Another thing that has not changed much over the years is risk management and mitigation. Organizations still have not figured out how to mitigate risk, how to identify the risks, and just how to have an overall risk management framework that works well. The good news is I think I understand why this is.
I think it's because, not so much that organizations don't care about risk or they don't want to identify the risk, but it's because they're relying on their software vendors, who are the experts in the technological field or the technology that they're deploying. They're relying on those parties to identify the risks and those vendors don't have an incentive to adequately identify what all the risks are.
To identify and mitigate risks, we need to have a good, holistic, complete understanding of where all the risks are adequately and effectively. There also needs to be an anticipation of the risks before they become apparent, and before they become so painful that we can't fix them. That requires independent third parties outside of your software vendor and outside of your system integrator, who has a lot to lose by you feeling or recognizing too much of the risk.
You need independent third parties that will help you identify those risks so that you can fix them. Otherwise, they're going to surprise you, and they're not going to be something you can repair later. Risk mitigation is something that we need to get a better handle on and improve for digital transformations to have a much better track record than they have over the last 25 years.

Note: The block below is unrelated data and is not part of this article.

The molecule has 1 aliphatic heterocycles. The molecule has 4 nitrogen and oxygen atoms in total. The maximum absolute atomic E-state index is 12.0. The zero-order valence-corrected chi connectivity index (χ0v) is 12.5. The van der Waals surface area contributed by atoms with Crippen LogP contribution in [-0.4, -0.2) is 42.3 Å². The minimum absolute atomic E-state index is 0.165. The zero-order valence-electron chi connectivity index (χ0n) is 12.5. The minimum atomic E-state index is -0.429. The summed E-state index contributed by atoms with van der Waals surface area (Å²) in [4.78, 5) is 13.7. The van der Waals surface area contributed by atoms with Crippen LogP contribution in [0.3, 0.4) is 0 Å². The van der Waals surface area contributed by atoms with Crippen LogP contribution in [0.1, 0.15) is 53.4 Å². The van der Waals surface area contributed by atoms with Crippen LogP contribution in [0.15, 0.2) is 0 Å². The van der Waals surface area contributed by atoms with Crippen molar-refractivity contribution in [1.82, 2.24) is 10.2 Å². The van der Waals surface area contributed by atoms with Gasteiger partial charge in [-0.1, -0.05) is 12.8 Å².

Another thing on our list here today that has changed, but it's changed for the worse is a lack of focus on benefits realization. A question you can think on is what is that measurable business value that is needed out of the digital transformation? Even if we back up and just look at go-live, how can the disrupt of operations do not happen where that materially affects your ability to service customers, or to collect money from your customers.
Even more fundamental than that is just making sure the go-live does not get screwed up. That's where a lot of organizations fail and have disruptive or disastrous in some cases go-lives that mean they can't ship product, can't close the books, can't invoice, and can't run payroll. All those things are big problems for organizations, and so many of them run into those problems when they shouldn't have to.
There's no reason for organizations to run into those sorts of problems. But here we are, 25 years later in my career, and most organizations tend to gravitate toward these models that lead them to unsuccessful digital transformations. These are just a few things to think about as we look back over the last 25 years. What are the things that haven't changed, and what should we be changing for the better.
For more information on this topic, and this whole thought around what are the best practices within digital transformation, I encourage you download our annual 2021 Digital Transformation Report. This covers everything you need to know about digital transformation best practices, software rankings, independent software reviews, and other things that are going to make your project more successful.
I hope you found this information useful. If you have any questions regarding more about how to fix digital transformations stuck in the past, please don’t hesitate to reach out to me directly. I am happy to be an informal sounding board as you move through your digital transformation journey.